The Passive House standard was originally developed in Germany, inspired by American pioneers like Wayne Schick and William Shurcliff, who explored the idea of making extremely energy-efficient buildings in the late 1970s and early 80s. The standard is now widely accepted throughout Europe, following a pilot program called Cepheus (Cost Efficient Passive Houses as EUropean Standards) in 2000, and the Germans are looking to make it building code in 2020. The Passive House Institute in Germany is the official authority of the standard worldwide. It was co-founded in 1996 by Dr. Wolfgang Feist at the University of Darmstadt. In late 2007, the standard was introduced in the U.S. with the launch of the Passive House Institute U.S. (PHIUS). Since the standard has its roots in Europe, all energy modeling is done in metric format. This does not mean that it conflicts with building codes or construction methods in the U.S., as the numbers can be converted to the American standard and back. The important number to remember here is 15kWh per square meter and year (4,750BTU per square foot and year), which means up to 90% less energy used for space conditioning, i.e. heating and cooling.
During the last Appleseed House meeting, the group voted to make Appleseed a Passive House. We are now moving forward with schematic design and PHPP calculations.
No. The Passive House has scientific and engineering validity as well as tried-and-true practical success. There are currently more than 6,000 Passive House buildings operating in Europe. The oldest one of them has been up and running since 1991. Many Passive Houses have been monitored and average overall performance proved to be right on the target of 15kWh per square meter and year. The Passive House Institute is in charge of the Passive House standard and it is being rigidly enforced and monitored. In 2008 there are 2 completed Passive Houses in the US that we are aware of, and about a half-a-dozen under construction. The European success and experience serves as a great resource for Passive House design in the United States. Think of it as a version 2.0, with a version 1.0 that has already been tested and used for 17 years.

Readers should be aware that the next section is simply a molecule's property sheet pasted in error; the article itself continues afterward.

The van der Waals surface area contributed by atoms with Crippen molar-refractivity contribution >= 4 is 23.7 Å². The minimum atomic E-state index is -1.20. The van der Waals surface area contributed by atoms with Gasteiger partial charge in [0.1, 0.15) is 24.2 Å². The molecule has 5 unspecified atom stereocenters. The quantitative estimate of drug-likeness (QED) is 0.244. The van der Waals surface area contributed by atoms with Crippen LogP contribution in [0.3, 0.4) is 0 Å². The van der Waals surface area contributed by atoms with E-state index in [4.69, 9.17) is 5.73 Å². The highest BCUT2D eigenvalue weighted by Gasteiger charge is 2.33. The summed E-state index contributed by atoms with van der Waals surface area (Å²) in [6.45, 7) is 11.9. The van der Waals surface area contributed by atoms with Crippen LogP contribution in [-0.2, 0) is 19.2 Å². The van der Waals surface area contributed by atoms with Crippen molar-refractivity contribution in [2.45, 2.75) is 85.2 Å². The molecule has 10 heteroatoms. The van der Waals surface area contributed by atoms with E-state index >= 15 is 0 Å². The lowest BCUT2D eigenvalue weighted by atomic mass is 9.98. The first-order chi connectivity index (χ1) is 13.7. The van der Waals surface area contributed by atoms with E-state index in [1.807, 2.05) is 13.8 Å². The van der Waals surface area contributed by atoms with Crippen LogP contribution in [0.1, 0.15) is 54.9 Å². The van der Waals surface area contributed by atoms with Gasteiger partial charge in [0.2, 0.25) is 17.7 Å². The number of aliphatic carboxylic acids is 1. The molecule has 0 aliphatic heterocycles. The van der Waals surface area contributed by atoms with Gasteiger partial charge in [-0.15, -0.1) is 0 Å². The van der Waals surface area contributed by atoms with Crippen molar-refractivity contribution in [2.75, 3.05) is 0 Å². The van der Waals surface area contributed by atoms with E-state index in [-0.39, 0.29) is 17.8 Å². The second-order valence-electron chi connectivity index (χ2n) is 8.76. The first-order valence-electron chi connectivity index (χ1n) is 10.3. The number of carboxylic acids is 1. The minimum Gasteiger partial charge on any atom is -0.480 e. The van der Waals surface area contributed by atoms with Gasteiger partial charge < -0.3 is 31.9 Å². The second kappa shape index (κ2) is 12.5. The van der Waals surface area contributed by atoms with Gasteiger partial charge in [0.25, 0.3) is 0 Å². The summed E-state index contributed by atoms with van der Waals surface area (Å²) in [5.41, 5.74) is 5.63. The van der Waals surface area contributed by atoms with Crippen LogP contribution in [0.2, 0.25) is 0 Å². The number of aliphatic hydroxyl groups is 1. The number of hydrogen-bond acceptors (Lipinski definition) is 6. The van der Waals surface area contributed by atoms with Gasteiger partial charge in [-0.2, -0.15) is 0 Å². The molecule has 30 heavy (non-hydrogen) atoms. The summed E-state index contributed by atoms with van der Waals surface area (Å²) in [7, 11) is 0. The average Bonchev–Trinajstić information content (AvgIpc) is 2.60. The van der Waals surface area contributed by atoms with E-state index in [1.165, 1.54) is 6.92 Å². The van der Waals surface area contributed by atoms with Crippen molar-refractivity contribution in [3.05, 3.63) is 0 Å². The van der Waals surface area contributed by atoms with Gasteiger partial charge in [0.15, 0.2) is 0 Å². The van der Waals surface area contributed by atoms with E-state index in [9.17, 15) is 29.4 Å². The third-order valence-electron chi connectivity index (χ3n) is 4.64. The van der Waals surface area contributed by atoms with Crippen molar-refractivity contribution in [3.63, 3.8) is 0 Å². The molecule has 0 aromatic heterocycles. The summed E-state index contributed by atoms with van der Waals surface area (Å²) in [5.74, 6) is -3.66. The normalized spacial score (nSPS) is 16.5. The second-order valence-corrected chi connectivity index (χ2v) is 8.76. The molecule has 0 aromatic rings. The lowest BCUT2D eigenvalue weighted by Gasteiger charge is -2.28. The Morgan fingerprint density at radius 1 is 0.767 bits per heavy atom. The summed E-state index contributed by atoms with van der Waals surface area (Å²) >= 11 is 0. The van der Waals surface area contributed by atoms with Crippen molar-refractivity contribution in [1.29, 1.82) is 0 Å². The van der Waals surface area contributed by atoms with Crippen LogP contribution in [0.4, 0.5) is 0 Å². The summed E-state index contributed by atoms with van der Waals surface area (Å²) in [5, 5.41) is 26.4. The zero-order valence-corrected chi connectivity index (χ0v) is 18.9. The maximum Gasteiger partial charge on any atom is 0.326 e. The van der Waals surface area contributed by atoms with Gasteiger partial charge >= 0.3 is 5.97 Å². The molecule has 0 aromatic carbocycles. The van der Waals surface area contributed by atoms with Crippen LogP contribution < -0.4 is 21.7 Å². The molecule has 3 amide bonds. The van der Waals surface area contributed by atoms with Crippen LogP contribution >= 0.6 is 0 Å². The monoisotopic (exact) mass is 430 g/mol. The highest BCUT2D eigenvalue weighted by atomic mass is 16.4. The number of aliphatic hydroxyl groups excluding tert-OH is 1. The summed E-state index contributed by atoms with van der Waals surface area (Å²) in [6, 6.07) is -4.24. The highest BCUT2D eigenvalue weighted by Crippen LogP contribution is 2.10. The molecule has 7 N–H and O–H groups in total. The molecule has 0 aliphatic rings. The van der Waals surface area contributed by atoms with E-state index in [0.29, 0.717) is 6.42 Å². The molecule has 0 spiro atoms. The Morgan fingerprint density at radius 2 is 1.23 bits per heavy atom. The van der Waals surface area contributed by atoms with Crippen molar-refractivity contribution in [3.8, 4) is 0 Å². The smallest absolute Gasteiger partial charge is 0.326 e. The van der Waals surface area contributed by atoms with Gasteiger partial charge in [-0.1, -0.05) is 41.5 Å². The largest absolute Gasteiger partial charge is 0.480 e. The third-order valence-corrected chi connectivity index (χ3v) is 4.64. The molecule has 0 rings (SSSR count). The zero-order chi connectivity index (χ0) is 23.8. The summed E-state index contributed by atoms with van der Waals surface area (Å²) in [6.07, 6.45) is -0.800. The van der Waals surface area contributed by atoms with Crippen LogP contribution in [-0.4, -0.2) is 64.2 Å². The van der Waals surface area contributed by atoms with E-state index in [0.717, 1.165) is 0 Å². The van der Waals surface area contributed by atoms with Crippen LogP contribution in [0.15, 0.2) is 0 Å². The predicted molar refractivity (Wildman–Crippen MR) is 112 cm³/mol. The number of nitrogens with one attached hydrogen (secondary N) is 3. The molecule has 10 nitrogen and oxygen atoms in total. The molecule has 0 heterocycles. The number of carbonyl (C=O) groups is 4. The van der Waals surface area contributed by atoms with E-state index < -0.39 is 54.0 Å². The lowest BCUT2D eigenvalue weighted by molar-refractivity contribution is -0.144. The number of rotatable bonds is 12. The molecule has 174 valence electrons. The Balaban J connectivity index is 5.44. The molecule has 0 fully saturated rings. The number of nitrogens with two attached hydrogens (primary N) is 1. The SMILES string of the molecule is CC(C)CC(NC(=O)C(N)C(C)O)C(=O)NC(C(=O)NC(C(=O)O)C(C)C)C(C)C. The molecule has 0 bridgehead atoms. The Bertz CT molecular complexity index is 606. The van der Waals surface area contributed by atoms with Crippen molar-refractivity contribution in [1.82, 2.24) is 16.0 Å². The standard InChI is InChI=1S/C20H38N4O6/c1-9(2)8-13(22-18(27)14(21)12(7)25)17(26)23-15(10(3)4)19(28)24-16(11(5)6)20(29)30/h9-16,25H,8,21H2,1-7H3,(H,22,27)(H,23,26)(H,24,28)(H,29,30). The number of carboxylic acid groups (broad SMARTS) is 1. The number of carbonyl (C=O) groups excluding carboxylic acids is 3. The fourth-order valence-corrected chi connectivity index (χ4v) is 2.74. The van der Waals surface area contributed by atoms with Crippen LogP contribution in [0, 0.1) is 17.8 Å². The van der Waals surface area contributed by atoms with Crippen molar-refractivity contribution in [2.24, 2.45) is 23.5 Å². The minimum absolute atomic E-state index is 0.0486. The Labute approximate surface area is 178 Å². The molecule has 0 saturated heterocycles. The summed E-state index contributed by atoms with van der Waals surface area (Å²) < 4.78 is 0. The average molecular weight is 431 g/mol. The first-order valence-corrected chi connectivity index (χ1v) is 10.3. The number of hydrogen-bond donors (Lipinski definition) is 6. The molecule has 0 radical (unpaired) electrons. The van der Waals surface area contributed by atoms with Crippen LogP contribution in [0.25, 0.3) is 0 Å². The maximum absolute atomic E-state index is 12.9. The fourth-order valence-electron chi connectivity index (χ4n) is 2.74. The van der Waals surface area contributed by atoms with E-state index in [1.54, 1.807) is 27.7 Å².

With cars, most people are familiar with the MPG (miles per gallon) rating system to determine their efficiency. Passive House standard captures performance of a building in a similar way by limiting the amount of energy used per square foot of living space in one year.
In a recent discussion with a lender we learned that underwriters are starting to catch up with green building. One area of interest is the thought of a bank looking at monthly energy savings (lower utility bills) as “income”. This means they can potentially qualify an applicant for an increased loan to cover increased up-front cost for green building design, practice, and renewable energies. We will make sure to investigate this further and post our findings.
Tim has been working on a pro-bono effort called the “Appleseed” house for a couple of months now. The Appleseed house is slated to be an affordable housing model home for North Minneapolis. The group behind the Appleseed house is currently working on a website. In the meanwhile, we’ll try to post some info on the progress on this blog.
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We mailed a batch of “open for business” postcards this week. Feel free to let us know if you think you should have gotten one but did not receive it.
Representing today’s highest energy standard, the Passive House is a very well-insulated, virtually air-tight building that approaches “zero” energy. Instead of relying on “active” systems for heating, it primarily uses passive solar gain and heat gains inside from people, consumer electronics, appliances, etc.
It is official. The website is launched. Still a bit of tweaking here and there but we are very pleased with how it looks and what it offers. We look forward to YOUR comments. Please note that each entry has a comment link below.
Tim Eian makes a point to say that there has never been a better time to look to Passive House design to reduce the energy use of a building by up to 90%. The average Passive House homeowner would look at a projected $50 annual increase versus the aforementioned $500.
CenterPoint Energy expects we’ll pay 35 to 45 percent more than we paid last year. It means as much as $500 over 12 months for the average homeowner.
TE Studio is about to launch. We are now days away from the launch of your one-stop-shop for beautiful, resource-efficient building design. The boffins are working hard to put together the website that will eventually encompass this blog as well.